Identify and Design Solutions for IoT Architecture

Published:03/04/2016   Last Updated:03/04/2016

In our first blog of the series we introduced a defined process that provides the necessary ground work for success in IoT development. In the second blog, we introduced concepts like brainstorming and developing a proper problem definition for IoT architecture.

Ideally each step of the process provides significant input into your potential product. Skipping over sections may work, however, you may find yourself stepping back to improve the groundwork necessary to move forward efficiently. To refresh, our process for development entails the following:

  1. Define a Problem
  2. Identify/Design Solutions

  3. Build Proof of Concept

  4. Scaling up to Prototype

  5. Add Features/Evaluate

  6. Scaling to Production

Here is our chicken and egg dilemma. In designing solutions, do you consider hardware or software in your first steps?  Some would argue hardware comes first since primarily we are looking to build something physical. Others would contemplate software first since integrating a solution and the myriad of programming languages can be a significant problem to solve.  

So here is the easy answer.  You have a problem to solve from the previous step and you need to research the best ways to solve that problem, and how to implement them.  Thus, if you have a system to integrate into, you can then get the parameters of how you will send and receive data, as well as how to physically integrate. In other words, focus on the problem at first. Look at all the angles from that direction: physical issues, software integration, network connectivity, and other aspects as presented in your environment.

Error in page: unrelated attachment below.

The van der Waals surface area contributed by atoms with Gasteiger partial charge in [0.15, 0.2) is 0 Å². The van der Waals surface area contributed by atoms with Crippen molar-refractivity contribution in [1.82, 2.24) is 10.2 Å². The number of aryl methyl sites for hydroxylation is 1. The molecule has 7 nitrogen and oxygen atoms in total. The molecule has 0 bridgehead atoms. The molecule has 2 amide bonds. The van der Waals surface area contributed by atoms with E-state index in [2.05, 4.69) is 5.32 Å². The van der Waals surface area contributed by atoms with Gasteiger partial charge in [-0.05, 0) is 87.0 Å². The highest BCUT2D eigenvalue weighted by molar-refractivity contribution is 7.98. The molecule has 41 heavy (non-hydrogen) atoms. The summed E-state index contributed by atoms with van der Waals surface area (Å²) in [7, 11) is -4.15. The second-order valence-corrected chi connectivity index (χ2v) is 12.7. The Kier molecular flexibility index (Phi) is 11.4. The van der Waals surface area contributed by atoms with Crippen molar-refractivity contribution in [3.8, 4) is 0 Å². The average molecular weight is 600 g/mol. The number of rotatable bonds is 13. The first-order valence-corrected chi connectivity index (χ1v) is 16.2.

Once you understand the problem, you will have a variety of parameters that usually will spell out how a solution can be identified and designed.  For instance, if you were measuring water temperature, you would have to implement a sensor, provide power, and then communicate with the sensor.  Environmentally we have identified potentially the type of sensor, and perhaps where the IoT device could be placed.  If it were salt water for instance, the devices and sensors would need to be designed differently.  

Study the System

Before we go further, a key aspect that most people overlook is what are you going to integrate into?  Our salt water temperature problem doesn’t seem like it needs to integrate into anything. However, what if you were trying to monitor water quality in a manufacturing or power plant? Perhaps there is an existing system that needs the data. In a production environment, adding data inputs can easily improve the output quality.  

So if we take our salt water temperature problem further, we need to look at a variety of aspects in our design.  How do we protect our wiring?  Where are we going to get power in what could be a remote design?  How will we get a network connection?  How will we protect the IoT device from corrosive conditions?   These are just a few of the questions for the physical side, but also a good exercise in studying the system and the environment the hardware would reside within.